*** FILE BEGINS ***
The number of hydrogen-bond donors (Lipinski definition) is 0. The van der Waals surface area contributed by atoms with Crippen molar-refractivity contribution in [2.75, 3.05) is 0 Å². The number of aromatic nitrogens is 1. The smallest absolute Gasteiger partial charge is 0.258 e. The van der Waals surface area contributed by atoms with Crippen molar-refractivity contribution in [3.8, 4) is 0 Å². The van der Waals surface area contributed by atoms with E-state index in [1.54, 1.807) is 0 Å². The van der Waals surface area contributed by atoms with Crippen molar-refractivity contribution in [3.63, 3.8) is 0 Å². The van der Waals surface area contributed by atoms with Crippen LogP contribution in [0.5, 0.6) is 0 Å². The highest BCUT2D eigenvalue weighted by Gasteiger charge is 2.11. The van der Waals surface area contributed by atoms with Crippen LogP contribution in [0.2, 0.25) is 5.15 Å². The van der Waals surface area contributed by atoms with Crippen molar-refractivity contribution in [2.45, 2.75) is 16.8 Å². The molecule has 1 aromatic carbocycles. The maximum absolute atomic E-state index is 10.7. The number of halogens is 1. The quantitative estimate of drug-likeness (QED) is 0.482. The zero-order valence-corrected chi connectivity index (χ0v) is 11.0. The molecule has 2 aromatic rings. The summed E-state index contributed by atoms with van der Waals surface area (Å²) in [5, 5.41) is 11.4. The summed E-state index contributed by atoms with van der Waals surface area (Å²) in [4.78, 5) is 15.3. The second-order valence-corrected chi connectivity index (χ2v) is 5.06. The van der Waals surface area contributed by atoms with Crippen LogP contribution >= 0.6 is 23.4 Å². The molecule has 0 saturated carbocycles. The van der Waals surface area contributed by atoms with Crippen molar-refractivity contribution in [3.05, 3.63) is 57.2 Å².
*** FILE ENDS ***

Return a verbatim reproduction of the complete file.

The number of hydrogen-bond donors (Lipinski definition) is 0. The van der Waals surface area contributed by atoms with Crippen molar-refractivity contribution in [2.75, 3.05) is 0 Å². The number of aromatic nitrogens is 1. The smallest absolute Gasteiger partial charge is 0.258 e. The van der Waals surface area contributed by atoms with Crippen molar-refractivity contribution in [3.8, 4) is 0 Å². The van der Waals surface area contributed by atoms with E-state index in [1.54, 1.807) is 0 Å². The van der Waals surface area contributed by atoms with Crippen molar-refractivity contribution in [3.63, 3.8) is 0 Å². The van der Waals surface area contributed by atoms with Crippen LogP contribution in [0.5, 0.6) is 0 Å². The highest BCUT2D eigenvalue weighted by Gasteiger charge is 2.11. The van der Waals surface area contributed by atoms with Crippen LogP contribution in [0.2, 0.25) is 5.15 Å². The van der Waals surface area contributed by atoms with Crippen molar-refractivity contribution in [2.45, 2.75) is 16.8 Å². The molecule has 1 aromatic carbocycles. The maximum absolute atomic E-state index is 10.7. The number of halogens is 1. The quantitative estimate of drug-likeness (QED) is 0.482. The zero-order valence-corrected chi connectivity index (χ0v) is 11.0. The molecule has 2 aromatic rings. The summed E-state index contributed by atoms with van der Waals surface area (Å²) in [5, 5.41) is 11.4. The summed E-state index contributed by atoms with van der Waals surface area (Å²) in [4.78, 5) is 15.3. The second-order valence-corrected chi connectivity index (χ2v) is 5.06. The van der Waals surface area contributed by atoms with Crippen LogP contribution >= 0.6 is 23.4 Å². The molecule has 0 saturated carbocycles. The van der Waals surface area contributed by atoms with Crippen molar-refractivity contribution in [3.05, 3.63) is 57.2 Å².